On Tuesday, January 24 the high had been an unseasonably warm 65 °F (18 °C). The temperature started falling the next day. There was no warning to the public of the magnitude of what was to happen beginning Thursday morning, as the forecast on Wednesday mentioned a possible (chance of 50%) snowfall of 4 inches. Even as the day progressed, people were not fully aware of the extent that the snow would stop travel within and to and from the area, as noted in the understated opening to the evening news on television station WMAQ-TV on January 26, 1967, where the newsman reported that the worst of the storm was over, which it was not.
The snow fell continuously in Chicago and surrounding areas from 5:02 am on Thursday, January 26 until 10:10 am Friday when 23 inches (58 cm) had fallen. The storm played havoc with travel home from work and school. "Thousands were stranded in offices, in schools, in buses. About 50,000 abandoned cars and 800 Chicago Transit Authority buses littered the streets and expressways." Other sources estimate 20,000 cars and 1,100 buses stranded in the blizzard. Gusts of 48 to 53 miles per hour (measured at Midway Airport) caused large snowdrifts to accumulate. Thunderstorms occurred and several funnel clouds were sighted during the blizzard.
The blizzard closed both Midway Airport and O'Hare Airport. Ten-foot drifts covered the runways at Midway. Chicago Mayor Richard J. Daley ordered city workers to clear city streets around the clock and asked citizens for help. On Friday, the city was virtually shut down and area schools were closed.
Chicago's fleet of 500 snow plows and 2,500 workers was out in force, and additional snow removal equipment was sent from Iowa, Wisconsin and Michigan.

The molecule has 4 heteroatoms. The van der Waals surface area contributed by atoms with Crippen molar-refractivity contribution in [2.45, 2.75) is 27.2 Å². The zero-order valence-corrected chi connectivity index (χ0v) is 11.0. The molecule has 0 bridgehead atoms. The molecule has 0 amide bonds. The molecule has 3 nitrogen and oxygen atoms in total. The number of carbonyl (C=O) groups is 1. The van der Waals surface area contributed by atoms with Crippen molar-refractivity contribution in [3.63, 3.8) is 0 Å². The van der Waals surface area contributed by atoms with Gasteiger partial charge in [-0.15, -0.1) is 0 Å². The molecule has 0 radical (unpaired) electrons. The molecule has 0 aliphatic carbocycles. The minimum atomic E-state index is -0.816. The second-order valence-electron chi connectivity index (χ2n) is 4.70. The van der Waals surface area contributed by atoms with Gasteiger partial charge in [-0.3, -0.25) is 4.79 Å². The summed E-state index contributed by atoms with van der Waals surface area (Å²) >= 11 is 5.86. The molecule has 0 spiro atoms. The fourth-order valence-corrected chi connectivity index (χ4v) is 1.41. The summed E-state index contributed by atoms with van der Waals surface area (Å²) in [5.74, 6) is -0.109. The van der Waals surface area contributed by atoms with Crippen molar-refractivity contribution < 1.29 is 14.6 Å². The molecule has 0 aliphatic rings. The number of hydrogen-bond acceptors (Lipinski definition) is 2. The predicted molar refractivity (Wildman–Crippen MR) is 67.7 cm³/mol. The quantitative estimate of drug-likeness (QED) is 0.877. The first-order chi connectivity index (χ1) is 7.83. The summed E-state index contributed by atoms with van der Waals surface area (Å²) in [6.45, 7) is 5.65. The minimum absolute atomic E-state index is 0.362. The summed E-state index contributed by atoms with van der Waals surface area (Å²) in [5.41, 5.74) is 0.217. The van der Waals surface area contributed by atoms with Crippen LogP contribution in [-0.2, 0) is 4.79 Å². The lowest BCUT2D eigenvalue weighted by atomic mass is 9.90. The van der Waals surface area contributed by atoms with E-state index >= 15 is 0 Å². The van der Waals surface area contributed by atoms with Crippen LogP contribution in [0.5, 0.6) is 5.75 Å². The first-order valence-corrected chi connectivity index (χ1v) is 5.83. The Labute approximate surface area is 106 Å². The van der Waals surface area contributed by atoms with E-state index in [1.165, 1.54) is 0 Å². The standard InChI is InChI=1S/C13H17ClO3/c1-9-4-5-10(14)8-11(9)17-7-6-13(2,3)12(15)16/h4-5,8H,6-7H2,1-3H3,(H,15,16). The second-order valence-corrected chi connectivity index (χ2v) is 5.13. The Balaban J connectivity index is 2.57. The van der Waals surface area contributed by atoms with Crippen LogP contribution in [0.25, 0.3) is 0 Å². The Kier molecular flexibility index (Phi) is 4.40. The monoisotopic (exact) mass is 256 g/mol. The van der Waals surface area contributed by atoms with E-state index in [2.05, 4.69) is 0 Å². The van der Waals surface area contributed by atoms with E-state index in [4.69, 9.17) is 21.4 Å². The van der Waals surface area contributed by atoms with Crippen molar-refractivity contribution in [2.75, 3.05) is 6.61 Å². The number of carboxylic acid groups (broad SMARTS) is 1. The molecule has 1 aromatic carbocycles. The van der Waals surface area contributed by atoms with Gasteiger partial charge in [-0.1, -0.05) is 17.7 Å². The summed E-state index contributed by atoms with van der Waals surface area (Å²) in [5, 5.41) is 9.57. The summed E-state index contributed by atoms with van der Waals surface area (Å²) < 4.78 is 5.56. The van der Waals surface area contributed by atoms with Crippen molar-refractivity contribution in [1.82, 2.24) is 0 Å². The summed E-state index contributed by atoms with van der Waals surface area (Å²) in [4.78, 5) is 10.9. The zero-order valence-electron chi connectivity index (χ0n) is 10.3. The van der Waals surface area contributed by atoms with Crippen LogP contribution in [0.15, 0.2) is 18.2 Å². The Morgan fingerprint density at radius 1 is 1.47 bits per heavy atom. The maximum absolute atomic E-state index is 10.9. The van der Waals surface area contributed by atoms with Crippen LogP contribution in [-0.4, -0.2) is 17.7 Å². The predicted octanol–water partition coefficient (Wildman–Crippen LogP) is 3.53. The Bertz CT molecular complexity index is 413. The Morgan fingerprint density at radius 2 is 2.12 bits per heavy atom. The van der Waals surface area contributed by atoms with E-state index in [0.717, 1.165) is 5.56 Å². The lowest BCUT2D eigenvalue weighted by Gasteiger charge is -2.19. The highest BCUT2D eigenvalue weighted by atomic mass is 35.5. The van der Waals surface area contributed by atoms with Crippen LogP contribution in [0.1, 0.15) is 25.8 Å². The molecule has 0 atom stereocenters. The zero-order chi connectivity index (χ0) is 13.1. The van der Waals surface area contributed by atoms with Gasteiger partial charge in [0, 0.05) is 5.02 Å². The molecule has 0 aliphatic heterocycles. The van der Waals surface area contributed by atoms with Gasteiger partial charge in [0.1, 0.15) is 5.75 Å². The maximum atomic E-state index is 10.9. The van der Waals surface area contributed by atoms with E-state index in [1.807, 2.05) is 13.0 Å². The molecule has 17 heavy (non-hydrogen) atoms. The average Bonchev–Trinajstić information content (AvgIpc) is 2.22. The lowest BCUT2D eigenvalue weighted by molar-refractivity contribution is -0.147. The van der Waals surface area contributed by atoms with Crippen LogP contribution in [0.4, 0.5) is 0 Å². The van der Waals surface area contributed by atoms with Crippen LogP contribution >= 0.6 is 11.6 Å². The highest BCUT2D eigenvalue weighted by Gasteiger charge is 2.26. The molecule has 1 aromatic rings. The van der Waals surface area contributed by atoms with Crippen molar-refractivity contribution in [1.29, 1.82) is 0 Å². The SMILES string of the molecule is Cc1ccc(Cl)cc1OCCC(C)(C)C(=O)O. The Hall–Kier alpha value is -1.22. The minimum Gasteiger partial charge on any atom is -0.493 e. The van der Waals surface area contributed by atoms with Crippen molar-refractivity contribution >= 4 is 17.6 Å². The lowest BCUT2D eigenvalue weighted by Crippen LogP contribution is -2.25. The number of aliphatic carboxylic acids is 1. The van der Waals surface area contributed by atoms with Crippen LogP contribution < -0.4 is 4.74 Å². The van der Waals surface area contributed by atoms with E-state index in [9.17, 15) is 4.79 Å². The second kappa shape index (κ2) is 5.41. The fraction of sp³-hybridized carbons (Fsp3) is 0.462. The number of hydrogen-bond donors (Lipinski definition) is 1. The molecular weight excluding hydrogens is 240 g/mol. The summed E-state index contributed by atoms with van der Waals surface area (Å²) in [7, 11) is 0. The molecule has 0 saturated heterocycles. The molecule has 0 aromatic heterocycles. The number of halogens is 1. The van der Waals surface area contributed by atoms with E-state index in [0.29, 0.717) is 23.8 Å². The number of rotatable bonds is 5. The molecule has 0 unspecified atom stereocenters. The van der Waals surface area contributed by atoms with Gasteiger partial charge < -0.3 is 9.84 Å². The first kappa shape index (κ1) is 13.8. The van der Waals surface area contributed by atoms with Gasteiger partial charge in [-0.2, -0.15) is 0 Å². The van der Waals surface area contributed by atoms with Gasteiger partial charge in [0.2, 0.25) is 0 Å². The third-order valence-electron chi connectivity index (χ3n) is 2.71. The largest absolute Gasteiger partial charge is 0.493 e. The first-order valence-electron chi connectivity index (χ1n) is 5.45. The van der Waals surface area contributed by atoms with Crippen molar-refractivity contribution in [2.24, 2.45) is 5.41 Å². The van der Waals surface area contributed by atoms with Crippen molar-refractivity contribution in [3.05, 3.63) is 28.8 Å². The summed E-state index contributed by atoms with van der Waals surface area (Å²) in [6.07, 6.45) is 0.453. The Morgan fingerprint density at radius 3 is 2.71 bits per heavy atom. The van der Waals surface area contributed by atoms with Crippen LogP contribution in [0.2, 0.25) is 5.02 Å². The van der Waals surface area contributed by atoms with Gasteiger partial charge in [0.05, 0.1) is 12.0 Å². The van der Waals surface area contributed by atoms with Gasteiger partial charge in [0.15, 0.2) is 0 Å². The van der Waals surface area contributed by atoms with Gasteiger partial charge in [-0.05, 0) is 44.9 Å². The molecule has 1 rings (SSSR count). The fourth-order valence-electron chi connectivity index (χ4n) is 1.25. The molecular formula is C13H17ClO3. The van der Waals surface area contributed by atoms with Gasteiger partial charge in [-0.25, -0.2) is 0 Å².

Many of the south suburbs of Chicago reported that their snow plowing equipment failed during the blizzard, and recommended people stay home on Friday, as recorded in a collection of local radio news reports from the first day of the blizzard.
Although the city was on the move again by Tuesday, it took the city of Chicago three weeks to plow all the streets of snow, as it did not warm up enough for the snow to melt away.
In 2017 as the 50th anniversary of the blizzard neared, people looked back on their own stories of the first day, how long it took some to get home, up to six hours for a usual half hour trip, and how some did not get home for one to two days, staying in their car, in a local tavern. One woman decided to walk home from her downtown job, and she said, "People were helping each other — it was wonderful. People were stopping in cars that could get through, and they would take you a certain distance," she said. "Back then, you could trust people to take you where you wanted to go. You never thought twice about getting in and letting them give you a ride home."
Some sources consider this blizzard to have been "paralyzing" to the city, and the greatest disruption in the city since the Chicago Fire of 1871. Plowing was rendered ineffective as the snow fell because the blizzard winds blew the snow back on the freshly plowed roads, stranding vehicles on expressways and arterial streets alike.